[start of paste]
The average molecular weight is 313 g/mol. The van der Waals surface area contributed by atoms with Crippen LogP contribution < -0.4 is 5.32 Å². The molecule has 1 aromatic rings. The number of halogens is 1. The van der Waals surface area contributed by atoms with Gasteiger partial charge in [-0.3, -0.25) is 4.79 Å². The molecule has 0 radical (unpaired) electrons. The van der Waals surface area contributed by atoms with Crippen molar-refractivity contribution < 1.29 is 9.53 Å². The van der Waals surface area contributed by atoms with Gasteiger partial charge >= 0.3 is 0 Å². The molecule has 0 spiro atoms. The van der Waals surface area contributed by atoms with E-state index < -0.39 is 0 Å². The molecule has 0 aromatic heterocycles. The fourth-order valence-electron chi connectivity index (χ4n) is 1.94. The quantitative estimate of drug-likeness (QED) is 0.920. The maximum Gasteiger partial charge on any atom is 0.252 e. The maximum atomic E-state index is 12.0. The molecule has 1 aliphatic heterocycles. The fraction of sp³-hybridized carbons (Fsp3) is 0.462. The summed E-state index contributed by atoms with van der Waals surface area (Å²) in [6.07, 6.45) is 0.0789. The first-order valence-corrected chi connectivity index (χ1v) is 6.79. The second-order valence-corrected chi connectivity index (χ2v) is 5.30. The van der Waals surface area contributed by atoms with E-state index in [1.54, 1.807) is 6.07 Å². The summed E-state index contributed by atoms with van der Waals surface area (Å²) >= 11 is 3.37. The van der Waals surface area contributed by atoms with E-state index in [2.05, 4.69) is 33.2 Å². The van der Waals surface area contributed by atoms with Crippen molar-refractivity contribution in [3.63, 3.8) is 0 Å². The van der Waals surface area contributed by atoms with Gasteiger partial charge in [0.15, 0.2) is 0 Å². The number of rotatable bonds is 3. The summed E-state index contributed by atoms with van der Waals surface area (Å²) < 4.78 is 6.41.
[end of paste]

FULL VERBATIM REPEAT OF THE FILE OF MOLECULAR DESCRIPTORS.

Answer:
The average molecular weight is 313 g/mol. The van der Waals surface area contributed by atoms with Crippen LogP contribution < -0.4 is 5.32 Å². The molecule has 1 aromatic rings. The number of halogens is 1. The van der Waals surface area contributed by atoms with Gasteiger partial charge in [-0.3, -0.25) is 4.79 Å². The molecule has 0 radical (unpaired) electrons. The van der Waals surface area contributed by atoms with Crippen molar-refractivity contribution < 1.29 is 9.53 Å². The van der Waals surface area contributed by atoms with Gasteiger partial charge >= 0.3 is 0 Å². The molecule has 0 spiro atoms. The van der Waals surface area contributed by atoms with E-state index < -0.39 is 0 Å². The molecule has 0 aromatic heterocycles. The fourth-order valence-electron chi connectivity index (χ4n) is 1.94. The quantitative estimate of drug-likeness (QED) is 0.920. The maximum Gasteiger partial charge on any atom is 0.252 e. The maximum atomic E-state index is 12.0. The molecule has 1 aliphatic heterocycles. The fraction of sp³-hybridized carbons (Fsp3) is 0.462. The summed E-state index contributed by atoms with van der Waals surface area (Å²) in [6.07, 6.45) is 0.0789. The first-order valence-corrected chi connectivity index (χ1v) is 6.79. The second-order valence-corrected chi connectivity index (χ2v) is 5.30. The van der Waals surface area contributed by atoms with E-state index in [1.54, 1.807) is 6.07 Å². The summed E-state index contributed by atoms with van der Waals surface area (Å²) >= 11 is 3.37. The van der Waals surface area contributed by atoms with E-state index in [2.05, 4.69) is 33.2 Å². The van der Waals surface area contributed by atoms with Crippen molar-refractivity contribution in [3.63, 3.8) is 0 Å². The van der Waals surface area contributed by atoms with Gasteiger partial charge in [0.15, 0.2) is 0 Å². The number of rotatable bonds is 3. The summed E-state index contributed by atoms with van der Waals surface area (Å²) < 4.78 is 6.41.